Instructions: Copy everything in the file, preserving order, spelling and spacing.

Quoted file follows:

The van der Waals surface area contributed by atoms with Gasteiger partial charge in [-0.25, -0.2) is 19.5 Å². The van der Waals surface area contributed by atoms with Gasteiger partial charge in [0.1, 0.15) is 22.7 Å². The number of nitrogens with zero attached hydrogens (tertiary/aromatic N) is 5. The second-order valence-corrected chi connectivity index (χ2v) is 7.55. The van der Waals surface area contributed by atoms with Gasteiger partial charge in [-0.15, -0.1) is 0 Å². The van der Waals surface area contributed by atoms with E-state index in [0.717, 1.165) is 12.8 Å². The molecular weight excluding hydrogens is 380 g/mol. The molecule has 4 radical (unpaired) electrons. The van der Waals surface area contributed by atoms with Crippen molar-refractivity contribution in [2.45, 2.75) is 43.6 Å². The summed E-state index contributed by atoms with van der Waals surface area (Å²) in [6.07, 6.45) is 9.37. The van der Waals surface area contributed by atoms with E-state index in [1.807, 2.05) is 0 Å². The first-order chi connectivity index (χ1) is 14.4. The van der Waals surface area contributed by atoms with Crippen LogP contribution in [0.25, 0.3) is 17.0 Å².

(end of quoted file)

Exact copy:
The van der Waals surface area contributed by atoms with Gasteiger partial charge in [-0.25, -0.2) is 19.5 Å². The van der Waals surface area contributed by atoms with Gasteiger partial charge in [0.1, 0.15) is 22.7 Å². The number of nitrogens with zero attached hydrogens (tertiary/aromatic N) is 5. The second-order valence-corrected chi connectivity index (χ2v) is 7.55. The van der Waals surface area contributed by atoms with Gasteiger partial charge in [-0.15, -0.1) is 0 Å². The van der Waals surface area contributed by atoms with E-state index in [0.717, 1.165) is 12.8 Å². The molecular weight excluding hydrogens is 380 g/mol. The molecule has 4 radical (unpaired) electrons. The van der Waals surface area contributed by atoms with Crippen molar-refractivity contribution in [2.45, 2.75) is 43.6 Å². The summed E-state index contributed by atoms with van der Waals surface area (Å²) in [6.07, 6.45) is 9.37. The van der Waals surface area contributed by atoms with E-state index in [1.807, 2.05) is 0 Å². The first-order chi connectivity index (χ1) is 14.4. The van der Waals surface area contributed by atoms with Crippen LogP contribution in [0.25, 0.3) is 17.0 Å².